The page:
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The Civil War of 1812: American Citizens, British Subjects, Irish Rebels, & Indian Allies Hardcover – Deckle Edge, October 12, 2010
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Top Customer Reviews
Taylor's turn of phrasing and his writing style is marvelous, it is almost a forgotten art. He does build blocks of understanding, giving the background of social-political feelings pre 1812, explaining the feelings that were remnants of the revolution of 1776. He does well, also in presenting the Canadian view of the barbarous actions of some of the US patriots. International events that always add to the avalanche of wars, the French Revolution and British seizures of merchant ships and impressments of sailors are well described.
Part of the reasons for calling this a civil war were the elements of former Irish citizens fighting and the conflict of Anglican versus Catholic faith.Read more ›
In the years before the War of 1812, British policy in Canada encouraged American migration to its underpopulated provinces, as Britain actively sought to create an alternate vision of North America that would appeal to residents in what many thought would be a short lived republican expermiment in the United States. Britain offered free land to American settlers of Upper Canada, but offered a more restricted press and more tightly controlled government. When war came, many of the newest settlers actively rebelled against the British government, contrary to later popular Canadian myth. The United States eventually cold-heartedly sacrificed these rebels to their fate.
The United States had many problems including severe internal political divisions between Federalists and Republicans that prevented the republic from fighting an effective war against the British. The author presents lots of evidence of local Federalist betrayal of the war effort and slip shod management by the governing Republicans.Read more ›
The author takes pains to develop the ethnic divisions between Canadians and Americans, or lack thereof, before and during the war. Surprisingly, the author identifies the immigrants from Ireland all as "Irish", mostly adherents to the "United Irishmen", calling them a "mixture of Protestants and Catholics." In actually, they were almost all Presbyterian Irish, more commonly called Scotch-Irish, of mixed Irish and Scot ancestry. He is correct in his depiction of many settlers having become somewhat disillusioned with the nascent United States government, being forced to pretty much provide for their own security against the Indians with the Whiskey Rebellion fresh in their minds. The group that had emigrated to Upper Canada was up for grabs in respect to their loyalty, but the American forces, particularly through their reliance on militia and with incompetent leadership, squandered their chances to bring Upper Canada into the United States. Of course, there was never any chance of gaining the loyalty of Catholic Lower Canada that was steeped in Civil Law and adherence to a crown.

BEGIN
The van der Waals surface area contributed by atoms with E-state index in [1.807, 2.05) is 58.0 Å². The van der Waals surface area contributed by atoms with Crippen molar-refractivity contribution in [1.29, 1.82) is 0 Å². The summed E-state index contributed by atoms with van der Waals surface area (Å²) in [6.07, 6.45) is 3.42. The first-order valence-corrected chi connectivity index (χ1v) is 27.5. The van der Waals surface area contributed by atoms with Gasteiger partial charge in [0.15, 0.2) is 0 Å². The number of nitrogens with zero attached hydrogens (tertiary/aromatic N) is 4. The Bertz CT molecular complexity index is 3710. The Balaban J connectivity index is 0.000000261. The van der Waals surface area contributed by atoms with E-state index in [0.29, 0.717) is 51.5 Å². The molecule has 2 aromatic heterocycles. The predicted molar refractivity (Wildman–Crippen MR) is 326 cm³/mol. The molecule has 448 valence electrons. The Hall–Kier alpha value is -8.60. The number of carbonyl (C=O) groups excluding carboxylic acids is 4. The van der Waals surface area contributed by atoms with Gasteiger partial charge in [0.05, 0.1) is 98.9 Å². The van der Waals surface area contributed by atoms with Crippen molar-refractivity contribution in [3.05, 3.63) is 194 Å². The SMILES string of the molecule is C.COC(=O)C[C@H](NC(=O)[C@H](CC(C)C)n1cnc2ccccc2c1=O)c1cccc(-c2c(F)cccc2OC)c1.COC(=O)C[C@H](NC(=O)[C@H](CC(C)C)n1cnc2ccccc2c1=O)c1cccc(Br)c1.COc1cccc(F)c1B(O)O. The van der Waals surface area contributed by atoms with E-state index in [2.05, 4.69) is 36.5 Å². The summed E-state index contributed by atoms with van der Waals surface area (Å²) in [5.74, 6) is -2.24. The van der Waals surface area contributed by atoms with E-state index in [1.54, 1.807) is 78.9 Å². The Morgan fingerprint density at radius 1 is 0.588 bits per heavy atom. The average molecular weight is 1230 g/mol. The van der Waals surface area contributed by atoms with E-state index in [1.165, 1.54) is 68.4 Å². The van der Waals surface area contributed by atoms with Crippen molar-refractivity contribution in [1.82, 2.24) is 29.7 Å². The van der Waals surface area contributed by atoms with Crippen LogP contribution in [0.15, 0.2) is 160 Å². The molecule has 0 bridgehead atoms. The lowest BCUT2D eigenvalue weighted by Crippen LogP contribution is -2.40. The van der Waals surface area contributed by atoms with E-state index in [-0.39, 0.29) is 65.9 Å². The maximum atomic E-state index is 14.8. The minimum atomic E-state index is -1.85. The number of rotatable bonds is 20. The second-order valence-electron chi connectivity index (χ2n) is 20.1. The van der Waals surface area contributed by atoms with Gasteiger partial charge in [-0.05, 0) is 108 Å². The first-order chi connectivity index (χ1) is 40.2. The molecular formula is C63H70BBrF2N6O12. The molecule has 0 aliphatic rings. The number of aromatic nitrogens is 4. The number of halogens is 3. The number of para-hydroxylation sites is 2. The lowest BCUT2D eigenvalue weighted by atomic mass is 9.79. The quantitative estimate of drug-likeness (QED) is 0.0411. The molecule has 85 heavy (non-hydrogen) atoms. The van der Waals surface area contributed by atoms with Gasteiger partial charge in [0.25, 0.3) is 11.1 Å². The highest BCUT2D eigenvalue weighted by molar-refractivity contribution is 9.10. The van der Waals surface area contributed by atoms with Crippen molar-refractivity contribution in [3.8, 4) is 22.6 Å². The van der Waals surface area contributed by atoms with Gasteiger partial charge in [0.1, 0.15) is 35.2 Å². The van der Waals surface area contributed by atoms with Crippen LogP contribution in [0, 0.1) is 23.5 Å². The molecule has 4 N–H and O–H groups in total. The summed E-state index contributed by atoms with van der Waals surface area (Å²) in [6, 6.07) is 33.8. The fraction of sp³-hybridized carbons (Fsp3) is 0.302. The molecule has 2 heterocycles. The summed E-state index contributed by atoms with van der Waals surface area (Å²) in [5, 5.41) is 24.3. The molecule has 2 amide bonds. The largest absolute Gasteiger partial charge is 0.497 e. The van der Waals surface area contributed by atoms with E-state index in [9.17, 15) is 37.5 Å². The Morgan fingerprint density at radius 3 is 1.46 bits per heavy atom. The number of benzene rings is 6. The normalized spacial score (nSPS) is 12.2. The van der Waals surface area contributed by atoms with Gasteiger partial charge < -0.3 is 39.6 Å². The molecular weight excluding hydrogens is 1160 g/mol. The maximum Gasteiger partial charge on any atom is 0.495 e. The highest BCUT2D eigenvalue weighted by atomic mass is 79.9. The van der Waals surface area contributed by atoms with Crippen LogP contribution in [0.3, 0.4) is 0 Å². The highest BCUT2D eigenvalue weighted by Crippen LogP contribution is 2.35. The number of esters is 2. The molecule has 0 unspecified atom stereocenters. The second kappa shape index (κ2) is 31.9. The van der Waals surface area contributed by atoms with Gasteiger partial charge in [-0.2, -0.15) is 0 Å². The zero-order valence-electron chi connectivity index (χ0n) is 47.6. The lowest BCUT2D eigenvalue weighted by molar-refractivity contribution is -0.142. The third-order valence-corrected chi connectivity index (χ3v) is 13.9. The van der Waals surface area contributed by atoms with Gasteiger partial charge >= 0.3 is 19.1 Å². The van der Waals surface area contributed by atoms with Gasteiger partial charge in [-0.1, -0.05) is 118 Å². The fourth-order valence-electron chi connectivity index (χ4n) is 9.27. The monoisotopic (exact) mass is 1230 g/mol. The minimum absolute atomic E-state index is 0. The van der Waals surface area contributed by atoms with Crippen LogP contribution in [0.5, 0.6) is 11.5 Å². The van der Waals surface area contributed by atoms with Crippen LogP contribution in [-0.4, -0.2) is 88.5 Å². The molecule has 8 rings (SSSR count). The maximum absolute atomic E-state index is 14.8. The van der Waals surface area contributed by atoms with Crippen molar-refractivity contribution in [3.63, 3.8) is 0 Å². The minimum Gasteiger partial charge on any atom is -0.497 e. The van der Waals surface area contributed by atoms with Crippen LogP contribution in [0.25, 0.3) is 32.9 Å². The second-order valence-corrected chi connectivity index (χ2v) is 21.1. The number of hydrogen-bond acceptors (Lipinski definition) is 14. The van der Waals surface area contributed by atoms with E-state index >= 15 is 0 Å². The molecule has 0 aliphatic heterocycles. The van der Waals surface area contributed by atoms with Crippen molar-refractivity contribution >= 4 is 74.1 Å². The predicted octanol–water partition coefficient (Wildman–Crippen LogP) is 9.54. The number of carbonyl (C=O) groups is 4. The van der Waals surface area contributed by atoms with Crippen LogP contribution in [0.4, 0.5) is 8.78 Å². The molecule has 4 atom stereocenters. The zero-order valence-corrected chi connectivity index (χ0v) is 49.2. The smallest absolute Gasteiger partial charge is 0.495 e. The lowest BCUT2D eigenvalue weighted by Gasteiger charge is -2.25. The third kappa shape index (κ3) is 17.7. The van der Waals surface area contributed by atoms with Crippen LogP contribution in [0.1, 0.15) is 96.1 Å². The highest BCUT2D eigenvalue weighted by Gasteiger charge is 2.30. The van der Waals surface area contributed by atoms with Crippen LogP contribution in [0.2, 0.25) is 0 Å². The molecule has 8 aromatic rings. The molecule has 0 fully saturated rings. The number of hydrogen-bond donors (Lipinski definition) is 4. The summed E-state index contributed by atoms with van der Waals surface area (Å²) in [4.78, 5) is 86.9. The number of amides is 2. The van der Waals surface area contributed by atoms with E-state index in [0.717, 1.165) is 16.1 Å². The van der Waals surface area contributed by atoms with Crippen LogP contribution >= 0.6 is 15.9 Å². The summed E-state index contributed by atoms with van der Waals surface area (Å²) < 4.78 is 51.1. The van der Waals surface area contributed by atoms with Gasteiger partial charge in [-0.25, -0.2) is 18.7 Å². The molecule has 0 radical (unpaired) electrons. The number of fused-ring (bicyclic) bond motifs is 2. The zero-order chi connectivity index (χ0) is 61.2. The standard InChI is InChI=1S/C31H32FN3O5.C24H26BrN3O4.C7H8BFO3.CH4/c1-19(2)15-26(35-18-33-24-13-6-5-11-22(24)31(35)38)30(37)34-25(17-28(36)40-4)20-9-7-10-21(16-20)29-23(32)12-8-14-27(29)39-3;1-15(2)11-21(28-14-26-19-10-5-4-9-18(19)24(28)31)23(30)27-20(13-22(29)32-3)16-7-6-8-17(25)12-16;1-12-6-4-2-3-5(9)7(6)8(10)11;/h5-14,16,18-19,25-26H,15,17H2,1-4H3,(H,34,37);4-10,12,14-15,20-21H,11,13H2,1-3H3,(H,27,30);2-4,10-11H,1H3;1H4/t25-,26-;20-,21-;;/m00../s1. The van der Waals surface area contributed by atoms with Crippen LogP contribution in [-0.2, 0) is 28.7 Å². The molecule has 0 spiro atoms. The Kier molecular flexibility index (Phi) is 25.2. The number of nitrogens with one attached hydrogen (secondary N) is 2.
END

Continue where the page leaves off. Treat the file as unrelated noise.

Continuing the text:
For the American reader, this conflict takes on a dreary litany of defeats, mistakes, heavy casualties, much suffering, and woeful leadership. Seen from the Canadian side, however, it is not much better.Read more ›
Most Recent Customer Reviews
Interesting facts, unimaginative writing style. All in all, I was a bit disappointed.Published 2 months ago by StuieP
Can't seem to get into this one, not sure why. Very detailed accounts of events.Published 5 months ago by Gary F. Adams
Some years back, I set out to rediscover American history through the best single books I could find to cover each era. Read morePublished 9 months ago by Stan Prager
Comprehensive, perhaps too much so. Too many players to keep track of and tedious at times. More a textbook than casual reading. Summary section helps bring it together.Published 16 months ago by C. Carter
Wonderfully balanced among all 4 sides in conflict: Americans, British, (incipient) Canadians, and aboriginal.Published 16 months ago by RGS-HLS
I couldn't get past the first 100 or so pages. Very dry history and found it to be very one sided. Basically it was all about pointing out the wonderfulness of Canada and it's... Read morePublished 20 months ago by Paul Gregorwich